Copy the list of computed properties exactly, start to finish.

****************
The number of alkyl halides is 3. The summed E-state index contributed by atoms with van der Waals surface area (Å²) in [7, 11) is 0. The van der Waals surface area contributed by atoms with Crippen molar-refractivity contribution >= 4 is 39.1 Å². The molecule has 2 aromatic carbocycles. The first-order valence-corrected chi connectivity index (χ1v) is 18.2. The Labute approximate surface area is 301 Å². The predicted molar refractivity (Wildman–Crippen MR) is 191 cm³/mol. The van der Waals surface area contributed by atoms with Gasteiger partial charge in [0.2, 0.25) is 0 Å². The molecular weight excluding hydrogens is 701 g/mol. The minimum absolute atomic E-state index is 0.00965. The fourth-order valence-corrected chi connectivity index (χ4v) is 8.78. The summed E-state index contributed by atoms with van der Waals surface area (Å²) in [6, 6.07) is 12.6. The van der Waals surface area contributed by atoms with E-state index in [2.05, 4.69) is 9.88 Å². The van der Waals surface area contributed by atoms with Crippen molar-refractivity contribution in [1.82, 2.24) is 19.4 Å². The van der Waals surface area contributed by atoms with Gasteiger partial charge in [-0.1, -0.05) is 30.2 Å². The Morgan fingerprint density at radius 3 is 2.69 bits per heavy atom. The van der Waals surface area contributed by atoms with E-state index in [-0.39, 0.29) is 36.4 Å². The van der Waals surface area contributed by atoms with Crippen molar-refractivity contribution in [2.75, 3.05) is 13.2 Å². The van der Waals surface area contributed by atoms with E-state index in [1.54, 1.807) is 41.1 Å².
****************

The number of alkyl halides is 3. The summed E-state index contributed by atoms with van der Waals surface area (Å²) in [7, 11) is 0. The van der Waals surface area contributed by atoms with Crippen molar-refractivity contribution >= 4 is 39.1 Å². The molecule has 2 aromatic carbocycles. The first-order valence-corrected chi connectivity index (χ1v) is 18.2. The Labute approximate surface area is 301 Å². The predicted molar refractivity (Wildman–Crippen MR) is 191 cm³/mol. The van der Waals surface area contributed by atoms with Gasteiger partial charge in [0.2, 0.25) is 0 Å². The molecular weight excluding hydrogens is 701 g/mol. The minimum absolute atomic E-state index is 0.00965. The fourth-order valence-corrected chi connectivity index (χ4v) is 8.78. The summed E-state index contributed by atoms with van der Waals surface area (Å²) in [6, 6.07) is 12.6. The van der Waals surface area contributed by atoms with E-state index in [2.05, 4.69) is 9.88 Å². The van der Waals surface area contributed by atoms with Crippen molar-refractivity contribution in [1.82, 2.24) is 19.4 Å². The van der Waals surface area contributed by atoms with Gasteiger partial charge in [-0.1, -0.05) is 30.2 Å². The Morgan fingerprint density at radius 3 is 2.69 bits per heavy atom. The van der Waals surface area contributed by atoms with E-state index in [-0.39, 0.29) is 36.4 Å². The van der Waals surface area contributed by atoms with Crippen molar-refractivity contribution in [2.75, 3.05) is 13.2 Å². The van der Waals surface area contributed by atoms with E-state index in [1.54, 1.807) is 41.1 Å².